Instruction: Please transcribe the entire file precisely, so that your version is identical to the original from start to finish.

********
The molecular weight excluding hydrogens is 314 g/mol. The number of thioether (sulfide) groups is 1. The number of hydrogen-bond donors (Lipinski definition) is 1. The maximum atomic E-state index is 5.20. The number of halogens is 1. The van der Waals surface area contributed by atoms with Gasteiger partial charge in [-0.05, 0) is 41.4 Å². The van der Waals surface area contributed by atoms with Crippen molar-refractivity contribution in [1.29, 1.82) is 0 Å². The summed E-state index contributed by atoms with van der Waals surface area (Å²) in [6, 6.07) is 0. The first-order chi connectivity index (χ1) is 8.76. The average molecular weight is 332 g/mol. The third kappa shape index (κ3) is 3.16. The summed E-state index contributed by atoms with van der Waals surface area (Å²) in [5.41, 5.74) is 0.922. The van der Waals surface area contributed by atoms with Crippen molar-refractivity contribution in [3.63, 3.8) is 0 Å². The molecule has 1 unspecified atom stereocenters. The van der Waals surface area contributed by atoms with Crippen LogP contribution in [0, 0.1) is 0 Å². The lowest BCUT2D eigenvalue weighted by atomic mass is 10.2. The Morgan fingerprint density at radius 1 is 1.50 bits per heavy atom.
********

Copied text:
The molecular weight excluding hydrogens is 314 g/mol. The number of thioether (sulfide) groups is 1. The number of hydrogen-bond donors (Lipinski definition) is 1. The maximum atomic E-state index is 5.20. The number of halogens is 1. The van der Waals surface area contributed by atoms with Gasteiger partial charge in [-0.05, 0) is 41.4 Å². The van der Waals surface area contributed by atoms with Crippen molar-refractivity contribution in [1.29, 1.82) is 0 Å². The summed E-state index contributed by atoms with van der Waals surface area (Å²) in [6, 6.07) is 0. The first-order chi connectivity index (χ1) is 8.76. The average molecular weight is 332 g/mol. The third kappa shape index (κ3) is 3.16. The summed E-state index contributed by atoms with van der Waals surface area (Å²) in [5.41, 5.74) is 0.922. The van der Waals surface area contributed by atoms with Crippen molar-refractivity contribution in [3.63, 3.8) is 0 Å². The molecule has 1 unspecified atom stereocenters. The van der Waals surface area contributed by atoms with Crippen LogP contribution in [0, 0.1) is 0 Å². The lowest BCUT2D eigenvalue weighted by atomic mass is 10.2. The Morgan fingerprint density at radius 1 is 1.50 bits per heavy atom.